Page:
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Power generation from solar energy based on PEM fuel cell

Final Activity Report Summary - SOLARPEMFC (Power generation from solar energy based on PEM fuel cell)

Renewable energy sources are very promising solutions for global warming and solar energy is considered to be the ‘cleanest’ and inexhaustible source of energy. Efforts have been made by many workers to transform solar energy into power. The power generation from solar energy is primarily based on two main technologies, namely photovoltaic and solar thermal. The photovoltaic systems are widely employed for solar power generation. They depend directly upon the intercepting area of solar radiation from the solar panel. The solar power generation based on thermal absorption requires high operating temperature, greater than 400° C, that uses concentrated solar system to process solar heat at about 400° C and have low conversion efficiency. A new approach for solar power generation is required, so that it can boost its efficiency to increase its scope and promote the use of renewable source of energy.

Fuel cells are considered to be the solution of the 21st century energy crisis as they are highly efficient energy conversion systems which also are environmentally friendly. The scope of high efficient fuel cells can also be extended to generate solar power based on chemical methods. The proton exchange membrane (PEM) fuel cell fits best to solar energy utilisation because of the fact that it can operate at relatively low temperatures, smaller than 100° C, and has the capability of quick power generation. The novel proposed method of SOLARPEM solar power generation was based on PEM fuel cell technology that reduced the processing temperature requirement to less than 100° C and could have high energy conversion efficiency. The project was multidisciplinary, involving expertise in two fields, namely chemical engineering of hydrogen fuel cells and solar thermal engineering of heat collection to transform the concept of thermo-electrochemical systems operating on solar thermal energy into reality towards a new approach of solar power generation.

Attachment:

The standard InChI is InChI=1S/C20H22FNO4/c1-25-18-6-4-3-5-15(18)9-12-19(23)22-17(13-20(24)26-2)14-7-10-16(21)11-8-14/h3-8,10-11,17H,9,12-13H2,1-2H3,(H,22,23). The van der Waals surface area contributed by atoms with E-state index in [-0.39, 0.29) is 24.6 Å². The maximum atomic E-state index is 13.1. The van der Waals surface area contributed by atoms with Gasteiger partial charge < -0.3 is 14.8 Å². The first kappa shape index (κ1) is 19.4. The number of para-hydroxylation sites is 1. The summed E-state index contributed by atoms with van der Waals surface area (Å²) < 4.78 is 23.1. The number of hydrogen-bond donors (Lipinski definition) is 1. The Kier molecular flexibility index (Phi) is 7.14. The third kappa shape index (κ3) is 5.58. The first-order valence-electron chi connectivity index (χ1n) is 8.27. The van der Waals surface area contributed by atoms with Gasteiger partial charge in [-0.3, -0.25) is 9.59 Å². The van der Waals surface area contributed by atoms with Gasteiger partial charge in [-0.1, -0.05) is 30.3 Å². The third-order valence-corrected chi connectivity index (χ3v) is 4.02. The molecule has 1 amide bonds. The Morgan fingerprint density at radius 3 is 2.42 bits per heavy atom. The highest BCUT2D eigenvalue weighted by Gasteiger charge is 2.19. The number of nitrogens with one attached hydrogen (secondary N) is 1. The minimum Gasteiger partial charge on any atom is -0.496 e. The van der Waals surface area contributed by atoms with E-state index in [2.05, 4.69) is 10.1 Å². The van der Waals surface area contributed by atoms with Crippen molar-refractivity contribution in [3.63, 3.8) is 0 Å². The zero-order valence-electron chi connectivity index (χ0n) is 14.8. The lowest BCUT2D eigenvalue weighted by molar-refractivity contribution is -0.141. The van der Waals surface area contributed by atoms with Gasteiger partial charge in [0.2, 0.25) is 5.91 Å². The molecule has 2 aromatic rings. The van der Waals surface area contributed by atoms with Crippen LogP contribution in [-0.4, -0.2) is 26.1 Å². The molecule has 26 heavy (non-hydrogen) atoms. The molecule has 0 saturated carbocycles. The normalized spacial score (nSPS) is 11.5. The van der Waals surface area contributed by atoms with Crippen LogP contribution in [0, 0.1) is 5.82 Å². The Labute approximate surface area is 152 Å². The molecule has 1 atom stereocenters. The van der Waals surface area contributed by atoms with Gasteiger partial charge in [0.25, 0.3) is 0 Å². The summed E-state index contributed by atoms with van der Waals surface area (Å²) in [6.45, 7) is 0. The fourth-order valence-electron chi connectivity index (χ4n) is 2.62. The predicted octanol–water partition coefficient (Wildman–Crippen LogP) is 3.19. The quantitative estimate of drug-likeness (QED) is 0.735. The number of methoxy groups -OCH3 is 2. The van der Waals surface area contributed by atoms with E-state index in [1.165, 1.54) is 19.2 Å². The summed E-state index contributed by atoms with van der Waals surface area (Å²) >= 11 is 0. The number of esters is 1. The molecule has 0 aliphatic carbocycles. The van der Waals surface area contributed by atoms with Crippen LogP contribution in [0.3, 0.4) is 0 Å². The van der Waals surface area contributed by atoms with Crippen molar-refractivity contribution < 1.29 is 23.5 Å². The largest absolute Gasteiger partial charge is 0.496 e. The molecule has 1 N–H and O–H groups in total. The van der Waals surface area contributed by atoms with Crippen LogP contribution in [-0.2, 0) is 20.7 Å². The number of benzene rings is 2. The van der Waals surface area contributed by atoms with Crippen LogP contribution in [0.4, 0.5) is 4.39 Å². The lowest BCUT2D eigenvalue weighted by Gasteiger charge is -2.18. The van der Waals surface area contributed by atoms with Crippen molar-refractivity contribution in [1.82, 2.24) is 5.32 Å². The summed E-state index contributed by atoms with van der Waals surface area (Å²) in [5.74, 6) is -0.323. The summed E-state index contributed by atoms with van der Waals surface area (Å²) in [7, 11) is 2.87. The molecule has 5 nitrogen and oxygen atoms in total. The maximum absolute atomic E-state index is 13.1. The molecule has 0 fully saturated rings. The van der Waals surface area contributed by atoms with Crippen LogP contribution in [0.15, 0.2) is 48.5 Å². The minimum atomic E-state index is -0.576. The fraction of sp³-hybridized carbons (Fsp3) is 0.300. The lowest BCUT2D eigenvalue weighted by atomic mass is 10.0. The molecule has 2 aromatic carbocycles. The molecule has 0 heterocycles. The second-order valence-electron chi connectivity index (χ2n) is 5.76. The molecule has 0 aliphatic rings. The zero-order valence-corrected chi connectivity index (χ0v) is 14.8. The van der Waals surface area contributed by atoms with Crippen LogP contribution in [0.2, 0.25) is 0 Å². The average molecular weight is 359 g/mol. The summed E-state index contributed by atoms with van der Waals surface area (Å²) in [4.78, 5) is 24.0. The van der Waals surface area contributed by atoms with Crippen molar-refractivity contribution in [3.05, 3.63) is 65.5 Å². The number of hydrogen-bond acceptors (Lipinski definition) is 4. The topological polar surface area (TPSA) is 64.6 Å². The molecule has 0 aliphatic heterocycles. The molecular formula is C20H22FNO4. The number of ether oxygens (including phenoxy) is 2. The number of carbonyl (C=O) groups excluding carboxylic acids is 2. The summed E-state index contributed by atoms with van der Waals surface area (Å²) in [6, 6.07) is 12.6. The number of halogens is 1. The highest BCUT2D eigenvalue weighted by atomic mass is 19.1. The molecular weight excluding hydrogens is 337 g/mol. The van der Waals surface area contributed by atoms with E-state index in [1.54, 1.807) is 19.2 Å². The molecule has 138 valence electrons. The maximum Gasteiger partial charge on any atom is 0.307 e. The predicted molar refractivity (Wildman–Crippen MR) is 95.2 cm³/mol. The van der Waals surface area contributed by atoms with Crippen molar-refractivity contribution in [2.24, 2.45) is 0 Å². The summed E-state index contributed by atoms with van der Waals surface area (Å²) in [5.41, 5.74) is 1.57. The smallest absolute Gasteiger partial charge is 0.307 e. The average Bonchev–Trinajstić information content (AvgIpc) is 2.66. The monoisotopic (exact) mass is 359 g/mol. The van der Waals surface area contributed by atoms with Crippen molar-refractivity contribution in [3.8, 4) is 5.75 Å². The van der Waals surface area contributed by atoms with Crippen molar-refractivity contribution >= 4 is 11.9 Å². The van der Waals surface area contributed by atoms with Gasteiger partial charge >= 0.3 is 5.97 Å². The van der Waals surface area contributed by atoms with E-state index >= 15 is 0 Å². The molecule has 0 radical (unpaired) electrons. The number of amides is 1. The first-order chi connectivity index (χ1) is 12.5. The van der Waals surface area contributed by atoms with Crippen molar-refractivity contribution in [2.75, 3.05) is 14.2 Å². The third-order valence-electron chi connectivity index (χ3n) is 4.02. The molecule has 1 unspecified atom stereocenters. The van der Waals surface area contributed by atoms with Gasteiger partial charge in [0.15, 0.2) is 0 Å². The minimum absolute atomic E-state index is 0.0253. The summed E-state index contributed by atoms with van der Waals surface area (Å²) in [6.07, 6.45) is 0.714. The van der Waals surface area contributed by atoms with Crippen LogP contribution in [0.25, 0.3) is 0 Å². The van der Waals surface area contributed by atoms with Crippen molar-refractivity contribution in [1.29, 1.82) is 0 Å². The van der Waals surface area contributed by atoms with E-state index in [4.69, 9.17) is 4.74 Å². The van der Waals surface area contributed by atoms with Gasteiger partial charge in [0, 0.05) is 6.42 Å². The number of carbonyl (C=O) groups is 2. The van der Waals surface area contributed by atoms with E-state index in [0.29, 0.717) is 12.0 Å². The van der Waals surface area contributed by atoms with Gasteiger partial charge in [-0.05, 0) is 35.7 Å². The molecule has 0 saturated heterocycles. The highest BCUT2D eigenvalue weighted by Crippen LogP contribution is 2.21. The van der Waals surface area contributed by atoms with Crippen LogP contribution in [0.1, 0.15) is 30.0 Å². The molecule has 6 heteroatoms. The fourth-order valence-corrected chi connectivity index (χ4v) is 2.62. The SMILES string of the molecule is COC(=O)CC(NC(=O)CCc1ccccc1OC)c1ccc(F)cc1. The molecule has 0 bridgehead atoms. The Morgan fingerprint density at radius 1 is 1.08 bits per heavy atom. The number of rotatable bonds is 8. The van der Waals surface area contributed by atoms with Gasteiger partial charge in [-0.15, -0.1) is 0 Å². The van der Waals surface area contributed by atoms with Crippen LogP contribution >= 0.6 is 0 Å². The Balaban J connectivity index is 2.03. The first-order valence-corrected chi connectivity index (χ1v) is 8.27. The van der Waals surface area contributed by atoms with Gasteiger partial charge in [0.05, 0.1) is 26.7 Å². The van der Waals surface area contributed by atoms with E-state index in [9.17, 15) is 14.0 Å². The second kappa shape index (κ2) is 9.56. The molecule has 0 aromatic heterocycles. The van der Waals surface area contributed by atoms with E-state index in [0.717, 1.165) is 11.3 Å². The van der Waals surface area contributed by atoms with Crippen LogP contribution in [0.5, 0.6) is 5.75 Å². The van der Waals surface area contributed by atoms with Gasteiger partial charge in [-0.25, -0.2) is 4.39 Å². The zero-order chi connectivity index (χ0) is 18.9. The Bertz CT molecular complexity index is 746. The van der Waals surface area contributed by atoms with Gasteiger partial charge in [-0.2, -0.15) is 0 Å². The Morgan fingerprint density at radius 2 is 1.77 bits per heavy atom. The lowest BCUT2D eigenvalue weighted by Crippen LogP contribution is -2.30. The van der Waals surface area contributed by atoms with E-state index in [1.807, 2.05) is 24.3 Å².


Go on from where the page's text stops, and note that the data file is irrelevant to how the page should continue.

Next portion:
The main emphasis of the present work was to design the prototype of PEM fuel cell for SOLARPEM, as well as to test the prototype and optimise its operation for new solar power generation system. The existing PEM fuel cells worked on the coupling of hydrogen (H2) and oxygen (O2) to generate power and needed to change in order to work on the coupling of chemical reactions, namely 2-propanol, acetone and H2, in the PEM fuel cell for solar power generation.

For the development of PEM fuel cell for solar power applications, different types of catalytic electrodes were fabricated. These catalytic electrodes were made using the catalysts platinum (Pt) and ruthenium (Ru) in different proportions from the various precursors. Different techniques were used for making catalysts, such as the impregnation technique, the printing technique and the formic acid method (FAM) technique. In the impregnation technique, the catalysts were reduced under the atmosphere of mixture of H2 and nitrogen (N2). In the printing method, direct Pt and Ru on carbon vulcan XC-72, after making catalytic ink, was used. The catalysts were made in different loadings from 2.5 % to 25.0 % on the carbon cloths and papers. The catalytic electrodes in the PEM fuel cells were tested with different proportions of the liquid oxidant 2-propanol, acetone and water, ranging from 1 times 1times 98 to 12 times 12 times 76 in a different temperature range from room temperature 15° C to 80° C. The best result of PEM fuel cell so far was obtained at a temperature of 60° C. The power density (PD) that obtained from PEM fuel cells for SOLARPEM as follows:

1. PD equal to 259 µW/cm2 in 2001, by AIST, Japan
2. PD equal to 374 µW/cm2 in 2007, by UOB, UK
3. PD equal to 870 µW/cm2 in 2008, by UOB, UK and
4. PD equal to 2.11 mW/cm2 in 2009, by UOB, UK.

The results for power density were encouraging but not sufficient to generate appreciable solar power from SOLARPEM. Therefore, the work was planned to continue in order to maximise the power generation to reach the target of 10mW/cm2. The latter was the main future research objective.